Sunset Rubdown 


People make a lot of Spencer Krug's lyrics. Are they intentionally obfuscating, diary-page abstract tapestry? Do they spell a narrative? Perhaps extra attention is paid because Krug enunciates more clearly than most singers in popular rock music. Perhaps it's because his lines are unusually evocative, rangy, and, you know, good.

The prolific Krug is the better of the two singer-songwriters in Wolf Parade and the unfortunately named Sunset Rubdown is just one of his side projects. On Dragonslayer, Sunset Rubdown's fourth release, Krug crafts a characteristic pack of beguiling, moody rock ballads — groovy, proggy, urbane — set in a sui generis mythos that endlessly alludes and amuses.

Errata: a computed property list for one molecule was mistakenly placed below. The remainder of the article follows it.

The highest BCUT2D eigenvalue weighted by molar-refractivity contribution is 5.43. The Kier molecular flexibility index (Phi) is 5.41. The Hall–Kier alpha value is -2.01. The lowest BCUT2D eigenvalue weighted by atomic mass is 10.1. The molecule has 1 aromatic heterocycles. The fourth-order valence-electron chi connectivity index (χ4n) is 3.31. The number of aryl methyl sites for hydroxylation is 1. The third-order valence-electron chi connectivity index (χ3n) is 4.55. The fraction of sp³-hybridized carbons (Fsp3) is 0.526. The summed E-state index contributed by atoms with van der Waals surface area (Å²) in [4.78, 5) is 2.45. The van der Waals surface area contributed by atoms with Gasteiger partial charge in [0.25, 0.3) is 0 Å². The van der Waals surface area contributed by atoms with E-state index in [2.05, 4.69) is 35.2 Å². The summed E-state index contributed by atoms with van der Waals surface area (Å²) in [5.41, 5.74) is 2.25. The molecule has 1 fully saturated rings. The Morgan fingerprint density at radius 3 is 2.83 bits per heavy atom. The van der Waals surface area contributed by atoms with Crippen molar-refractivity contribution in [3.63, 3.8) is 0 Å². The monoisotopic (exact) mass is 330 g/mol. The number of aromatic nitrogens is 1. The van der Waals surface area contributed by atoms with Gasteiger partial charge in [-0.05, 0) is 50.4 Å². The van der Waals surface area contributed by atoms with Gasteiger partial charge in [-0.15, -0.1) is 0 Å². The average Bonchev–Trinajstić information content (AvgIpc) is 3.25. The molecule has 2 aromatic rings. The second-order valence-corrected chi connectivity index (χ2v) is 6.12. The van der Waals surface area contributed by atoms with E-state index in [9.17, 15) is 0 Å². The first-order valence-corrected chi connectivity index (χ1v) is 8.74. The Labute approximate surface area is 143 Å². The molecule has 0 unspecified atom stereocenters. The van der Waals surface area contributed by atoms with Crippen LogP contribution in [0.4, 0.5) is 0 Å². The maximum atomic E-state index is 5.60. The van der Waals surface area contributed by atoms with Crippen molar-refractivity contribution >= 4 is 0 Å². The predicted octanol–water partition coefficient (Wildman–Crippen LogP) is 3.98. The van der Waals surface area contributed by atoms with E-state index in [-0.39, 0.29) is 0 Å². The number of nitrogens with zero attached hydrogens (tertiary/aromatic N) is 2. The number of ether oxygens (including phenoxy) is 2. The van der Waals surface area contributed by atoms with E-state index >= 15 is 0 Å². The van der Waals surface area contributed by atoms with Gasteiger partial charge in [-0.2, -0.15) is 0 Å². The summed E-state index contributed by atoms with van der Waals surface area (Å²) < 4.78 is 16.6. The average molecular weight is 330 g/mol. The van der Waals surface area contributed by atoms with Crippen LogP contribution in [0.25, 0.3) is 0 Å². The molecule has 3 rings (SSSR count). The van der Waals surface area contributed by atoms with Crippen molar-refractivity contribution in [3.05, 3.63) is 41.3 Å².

The record's title is cribbed from a 1981 sci-fi film, and Icarus, Cupid, and Rapunzel all make cameos. But the characters appear only as sojourners in this otherworldly text. The band's splashy, fuzzy electronics rev, stall, and shape-shift beneath Krug's bizarre incantations. It's a surprisingly suitable soundtrack for this mishmash of canonical fantasy and simple whimsy.

Dragonslayer is home to near-animate text objects that take many different forms — all of which Krug strives to sunder in his epic realm. Paper burns and paper fades/and paper crumples into ugly shapes; confetti floats away like dead leaves; elsewhere, papers chase each other/into oblivion. These are the songs of the old gods reborn in fire. (Jagjaguwar)


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